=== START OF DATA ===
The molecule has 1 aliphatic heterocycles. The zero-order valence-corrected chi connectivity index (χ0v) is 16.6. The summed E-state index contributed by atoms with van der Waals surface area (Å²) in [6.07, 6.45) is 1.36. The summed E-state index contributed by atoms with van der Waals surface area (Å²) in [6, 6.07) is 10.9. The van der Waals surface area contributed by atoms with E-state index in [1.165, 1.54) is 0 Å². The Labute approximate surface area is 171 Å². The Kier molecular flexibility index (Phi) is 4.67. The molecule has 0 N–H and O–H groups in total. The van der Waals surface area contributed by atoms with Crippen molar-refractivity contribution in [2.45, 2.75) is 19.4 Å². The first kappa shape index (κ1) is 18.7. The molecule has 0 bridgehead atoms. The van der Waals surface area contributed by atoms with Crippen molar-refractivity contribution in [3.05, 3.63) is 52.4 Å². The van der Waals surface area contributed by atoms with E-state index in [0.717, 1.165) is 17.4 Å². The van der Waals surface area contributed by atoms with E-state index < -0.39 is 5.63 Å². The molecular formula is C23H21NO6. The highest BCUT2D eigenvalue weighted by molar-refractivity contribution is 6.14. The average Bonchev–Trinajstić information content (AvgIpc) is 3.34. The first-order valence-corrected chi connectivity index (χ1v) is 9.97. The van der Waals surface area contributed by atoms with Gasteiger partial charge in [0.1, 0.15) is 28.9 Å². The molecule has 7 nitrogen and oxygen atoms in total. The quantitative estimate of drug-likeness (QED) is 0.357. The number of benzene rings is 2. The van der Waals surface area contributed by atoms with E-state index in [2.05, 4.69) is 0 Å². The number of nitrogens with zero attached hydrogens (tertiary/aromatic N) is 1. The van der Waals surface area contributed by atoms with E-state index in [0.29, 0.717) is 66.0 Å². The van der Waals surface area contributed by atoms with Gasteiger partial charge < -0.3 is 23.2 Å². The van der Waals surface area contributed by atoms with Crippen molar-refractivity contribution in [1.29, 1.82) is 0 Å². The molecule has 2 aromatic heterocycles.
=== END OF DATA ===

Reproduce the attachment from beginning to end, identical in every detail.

The molecule has 1 aliphatic heterocycles. The zero-order valence-corrected chi connectivity index (χ0v) is 16.6. The summed E-state index contributed by atoms with van der Waals surface area (Å²) in [6.07, 6.45) is 1.36. The summed E-state index contributed by atoms with van der Waals surface area (Å²) in [6, 6.07) is 10.9. The van der Waals surface area contributed by atoms with E-state index in [1.165, 1.54) is 0 Å². The Labute approximate surface area is 171 Å². The Kier molecular flexibility index (Phi) is 4.67. The molecule has 0 N–H and O–H groups in total. The van der Waals surface area contributed by atoms with Crippen molar-refractivity contribution in [2.45, 2.75) is 19.4 Å². The first kappa shape index (κ1) is 18.7. The molecule has 0 bridgehead atoms. The van der Waals surface area contributed by atoms with Crippen molar-refractivity contribution in [3.05, 3.63) is 52.4 Å². The van der Waals surface area contributed by atoms with E-state index in [0.717, 1.165) is 17.4 Å². The van der Waals surface area contributed by atoms with E-state index < -0.39 is 5.63 Å². The molecular formula is C23H21NO6. The highest BCUT2D eigenvalue weighted by molar-refractivity contribution is 6.14. The average Bonchev–Trinajstić information content (AvgIpc) is 3.34. The first-order valence-corrected chi connectivity index (χ1v) is 9.97. The van der Waals surface area contributed by atoms with Gasteiger partial charge in [0.1, 0.15) is 28.9 Å². The molecule has 7 nitrogen and oxygen atoms in total. The quantitative estimate of drug-likeness (QED) is 0.357. The number of benzene rings is 2. The van der Waals surface area contributed by atoms with E-state index in [2.05, 4.69) is 0 Å². The number of nitrogens with zero attached hydrogens (tertiary/aromatic N) is 1. The van der Waals surface area contributed by atoms with E-state index in [0.29, 0.717) is 66.0 Å². The van der Waals surface area contributed by atoms with Gasteiger partial charge < -0.3 is 23.2 Å². The van der Waals surface area contributed by atoms with Crippen molar-refractivity contribution in [1.29, 1.82) is 0 Å². The molecule has 2 aromatic heterocycles.